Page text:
What are some positions to relieve gas in babies? What can I do to help relieve gas?anchor

If your baby is having trouble passing gas on their own, here are different positions you can try to help get things moving along: 

1. Bicycle leg exercises anchor

newborn lying on back with adult gently holding legs and moving them in bicycle motion

Hold your baby’s ankles and gently push their legs towards their tummy in a circular motion- as if they’re pedaling a bike. 

2. Knee pumping anchor

newborn lying on back with adult gently holding calves and pushing legs to bend at knees and up towards belly

Hold your baby’s calves and bend their knees, so their thighs firmly but gently press into their tummy. Hold for 2-3 seconds and then release by stretching out their legs again. Repeat.

3. Hip rollsanchor

newborn lying on back with knees bent and thighs gently being pushed towards belly by adult while rolling hips to one side

Hold your baby’s calves and bend their knees, so their thighs firmly but gently press into their tummy. Roll their hips to one side, and hold for a moment. Roll their hips to the other side and hold for a moment. Now, roll their hips in a gentle circular motion. Repeat.

4. Side holdanchor

newborn being held on arm of adult woman with newborn's back to woman's chest and stomach along arm of adult

Hold your baby on their side. You’ll want to position their back against your torso and the length of their body along your arm.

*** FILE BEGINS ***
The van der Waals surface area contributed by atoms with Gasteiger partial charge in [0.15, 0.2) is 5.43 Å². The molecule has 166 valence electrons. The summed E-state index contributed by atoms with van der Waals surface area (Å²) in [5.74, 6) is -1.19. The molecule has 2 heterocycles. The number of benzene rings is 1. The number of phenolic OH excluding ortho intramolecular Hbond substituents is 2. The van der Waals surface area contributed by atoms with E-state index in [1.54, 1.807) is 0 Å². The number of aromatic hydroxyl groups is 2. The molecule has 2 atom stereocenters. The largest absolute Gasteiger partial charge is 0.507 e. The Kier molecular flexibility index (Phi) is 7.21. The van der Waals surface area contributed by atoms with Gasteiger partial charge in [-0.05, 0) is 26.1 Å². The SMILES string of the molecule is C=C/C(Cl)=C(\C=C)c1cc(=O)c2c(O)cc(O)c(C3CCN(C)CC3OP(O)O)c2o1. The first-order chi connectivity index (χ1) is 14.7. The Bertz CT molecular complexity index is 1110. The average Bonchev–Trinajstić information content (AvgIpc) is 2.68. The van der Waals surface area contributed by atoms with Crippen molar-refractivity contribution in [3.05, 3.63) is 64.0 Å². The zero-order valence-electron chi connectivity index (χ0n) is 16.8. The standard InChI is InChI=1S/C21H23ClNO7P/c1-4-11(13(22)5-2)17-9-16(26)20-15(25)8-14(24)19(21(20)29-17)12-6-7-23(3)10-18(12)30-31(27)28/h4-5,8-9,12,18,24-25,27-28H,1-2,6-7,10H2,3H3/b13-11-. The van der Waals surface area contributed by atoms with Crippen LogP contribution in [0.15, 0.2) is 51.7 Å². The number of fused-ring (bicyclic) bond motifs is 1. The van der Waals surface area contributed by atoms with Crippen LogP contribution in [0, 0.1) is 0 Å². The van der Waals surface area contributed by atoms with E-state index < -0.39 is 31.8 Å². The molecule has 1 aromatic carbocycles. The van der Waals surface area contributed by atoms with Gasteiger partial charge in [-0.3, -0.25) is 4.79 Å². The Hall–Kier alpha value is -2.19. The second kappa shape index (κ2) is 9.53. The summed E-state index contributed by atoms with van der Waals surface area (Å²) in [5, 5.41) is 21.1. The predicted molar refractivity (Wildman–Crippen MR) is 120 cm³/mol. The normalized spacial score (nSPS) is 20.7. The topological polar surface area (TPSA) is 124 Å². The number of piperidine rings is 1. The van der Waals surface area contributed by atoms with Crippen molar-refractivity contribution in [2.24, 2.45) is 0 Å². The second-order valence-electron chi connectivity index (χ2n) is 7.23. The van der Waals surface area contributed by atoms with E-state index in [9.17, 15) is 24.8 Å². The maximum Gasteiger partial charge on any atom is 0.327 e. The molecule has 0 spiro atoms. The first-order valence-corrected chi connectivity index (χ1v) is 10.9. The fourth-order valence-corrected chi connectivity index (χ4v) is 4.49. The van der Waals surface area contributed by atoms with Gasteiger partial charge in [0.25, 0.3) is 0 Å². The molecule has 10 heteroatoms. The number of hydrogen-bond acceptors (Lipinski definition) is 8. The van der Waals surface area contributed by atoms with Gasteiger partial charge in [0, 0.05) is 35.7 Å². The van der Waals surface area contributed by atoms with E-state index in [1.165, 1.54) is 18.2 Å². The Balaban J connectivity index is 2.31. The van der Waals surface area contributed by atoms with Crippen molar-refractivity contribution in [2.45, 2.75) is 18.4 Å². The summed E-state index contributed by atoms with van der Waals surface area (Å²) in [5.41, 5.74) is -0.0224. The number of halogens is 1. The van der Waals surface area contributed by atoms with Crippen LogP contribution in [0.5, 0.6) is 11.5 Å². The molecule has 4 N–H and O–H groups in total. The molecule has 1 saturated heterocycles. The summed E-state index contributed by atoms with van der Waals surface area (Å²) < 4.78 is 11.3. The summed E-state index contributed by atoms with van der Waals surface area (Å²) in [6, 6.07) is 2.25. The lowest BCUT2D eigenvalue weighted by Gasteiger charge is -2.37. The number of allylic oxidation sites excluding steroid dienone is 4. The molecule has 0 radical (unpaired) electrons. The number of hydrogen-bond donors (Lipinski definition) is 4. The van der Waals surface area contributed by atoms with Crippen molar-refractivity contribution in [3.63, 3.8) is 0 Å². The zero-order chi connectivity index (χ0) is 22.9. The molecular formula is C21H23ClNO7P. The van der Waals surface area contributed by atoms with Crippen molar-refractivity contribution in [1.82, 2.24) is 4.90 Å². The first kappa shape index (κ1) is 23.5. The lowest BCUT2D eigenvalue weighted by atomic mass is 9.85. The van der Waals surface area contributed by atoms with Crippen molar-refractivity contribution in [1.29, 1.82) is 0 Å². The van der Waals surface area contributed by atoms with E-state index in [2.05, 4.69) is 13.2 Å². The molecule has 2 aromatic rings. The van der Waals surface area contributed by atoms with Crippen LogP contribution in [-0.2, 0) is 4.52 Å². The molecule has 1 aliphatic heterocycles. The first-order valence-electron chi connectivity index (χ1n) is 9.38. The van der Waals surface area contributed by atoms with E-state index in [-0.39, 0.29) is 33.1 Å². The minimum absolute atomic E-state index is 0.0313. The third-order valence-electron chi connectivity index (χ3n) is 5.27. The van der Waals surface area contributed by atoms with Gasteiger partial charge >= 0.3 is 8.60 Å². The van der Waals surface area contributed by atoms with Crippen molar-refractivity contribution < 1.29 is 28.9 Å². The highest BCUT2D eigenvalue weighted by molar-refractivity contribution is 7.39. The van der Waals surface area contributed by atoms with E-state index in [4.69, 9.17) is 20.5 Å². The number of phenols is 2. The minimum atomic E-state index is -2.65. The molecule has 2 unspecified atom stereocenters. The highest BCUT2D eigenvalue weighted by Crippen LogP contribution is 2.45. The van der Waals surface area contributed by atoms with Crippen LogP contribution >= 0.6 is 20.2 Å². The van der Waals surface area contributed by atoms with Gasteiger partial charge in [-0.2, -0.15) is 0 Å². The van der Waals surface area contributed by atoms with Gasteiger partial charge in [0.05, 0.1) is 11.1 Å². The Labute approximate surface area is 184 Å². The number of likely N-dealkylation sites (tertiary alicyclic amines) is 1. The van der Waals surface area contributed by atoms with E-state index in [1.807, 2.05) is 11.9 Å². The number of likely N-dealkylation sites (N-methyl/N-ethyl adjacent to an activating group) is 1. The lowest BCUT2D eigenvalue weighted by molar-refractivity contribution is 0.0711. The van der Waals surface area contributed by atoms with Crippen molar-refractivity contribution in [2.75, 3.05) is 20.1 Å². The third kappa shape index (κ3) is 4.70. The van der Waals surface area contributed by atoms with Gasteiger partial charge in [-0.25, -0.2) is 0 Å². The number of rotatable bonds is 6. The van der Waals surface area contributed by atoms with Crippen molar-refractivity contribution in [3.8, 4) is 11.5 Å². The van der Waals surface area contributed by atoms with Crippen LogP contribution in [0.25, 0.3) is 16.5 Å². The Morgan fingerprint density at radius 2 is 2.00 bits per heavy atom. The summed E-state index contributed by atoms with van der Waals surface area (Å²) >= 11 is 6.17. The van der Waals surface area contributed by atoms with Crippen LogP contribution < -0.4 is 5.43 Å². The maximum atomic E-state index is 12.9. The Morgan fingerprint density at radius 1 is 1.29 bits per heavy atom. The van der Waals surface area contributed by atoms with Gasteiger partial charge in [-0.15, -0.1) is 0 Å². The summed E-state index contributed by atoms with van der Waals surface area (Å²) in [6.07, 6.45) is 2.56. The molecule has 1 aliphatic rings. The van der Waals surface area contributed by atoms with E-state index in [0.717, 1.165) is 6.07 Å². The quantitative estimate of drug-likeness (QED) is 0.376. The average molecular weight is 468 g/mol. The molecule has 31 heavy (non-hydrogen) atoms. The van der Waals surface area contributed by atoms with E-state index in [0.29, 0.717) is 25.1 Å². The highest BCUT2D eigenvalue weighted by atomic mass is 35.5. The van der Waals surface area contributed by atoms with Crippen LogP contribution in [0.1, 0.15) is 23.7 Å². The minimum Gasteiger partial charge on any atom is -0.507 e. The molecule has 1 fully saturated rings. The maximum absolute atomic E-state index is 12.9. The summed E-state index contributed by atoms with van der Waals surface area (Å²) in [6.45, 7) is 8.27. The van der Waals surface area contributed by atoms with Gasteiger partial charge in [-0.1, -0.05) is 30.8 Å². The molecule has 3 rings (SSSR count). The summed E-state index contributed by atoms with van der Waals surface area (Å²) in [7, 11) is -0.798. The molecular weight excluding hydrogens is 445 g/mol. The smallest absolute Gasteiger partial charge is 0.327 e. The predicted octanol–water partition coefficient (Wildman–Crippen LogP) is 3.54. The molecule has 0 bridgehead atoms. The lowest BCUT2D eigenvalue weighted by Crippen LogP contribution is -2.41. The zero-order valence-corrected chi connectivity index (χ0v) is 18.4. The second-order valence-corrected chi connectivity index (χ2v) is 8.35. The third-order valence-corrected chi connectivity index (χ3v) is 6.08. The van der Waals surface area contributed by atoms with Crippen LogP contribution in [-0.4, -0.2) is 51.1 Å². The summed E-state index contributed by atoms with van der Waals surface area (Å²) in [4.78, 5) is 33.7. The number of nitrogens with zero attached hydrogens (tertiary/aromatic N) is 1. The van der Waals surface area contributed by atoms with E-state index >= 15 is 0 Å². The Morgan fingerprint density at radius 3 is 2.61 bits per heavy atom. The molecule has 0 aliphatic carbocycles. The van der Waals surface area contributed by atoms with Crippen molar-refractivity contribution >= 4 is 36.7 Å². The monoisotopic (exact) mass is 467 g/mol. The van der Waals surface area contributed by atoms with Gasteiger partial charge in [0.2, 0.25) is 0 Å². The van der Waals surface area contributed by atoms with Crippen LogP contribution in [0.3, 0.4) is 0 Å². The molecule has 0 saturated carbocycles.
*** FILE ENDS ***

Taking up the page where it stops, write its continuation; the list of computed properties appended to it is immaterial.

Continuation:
5. Criss cross sittinganchor

newborn baby sitting in adult's lap

Sit down with your legs in a criss-cross-applesauce position. Place your baby on your lap between your legs with their back against your tummy. Make sure that little bum is lower than the legs and ankles.

6. Frog holdanchor

newborn being held by woman smiling at baby

Place your baby in front of you so that their back rests against your chest. Put your hands under their bottom and cup their feet in your hands. Gently push their knees up and outward so that you are holding them in a frog position. You can also lay your baby down on their back and mimic this squatted froggy position.

7. “I Love U” belly massageanchor

three images of newborn baby with arrows demonstrating direction of I Love U Massage

Use your hand to make an "I" on your baby's left side (your right) starting from the top of the belly and moving down along their side. Then starting on the upper right side (your left) of their belly make an upside-down “L.” This will be an across and then down motion. Then, starting at the bottom right side (your left) of their belly, make an upside-down "U." The motion will be up, across, and back down. Follow up with some bicycle kicks. Repeat as needed.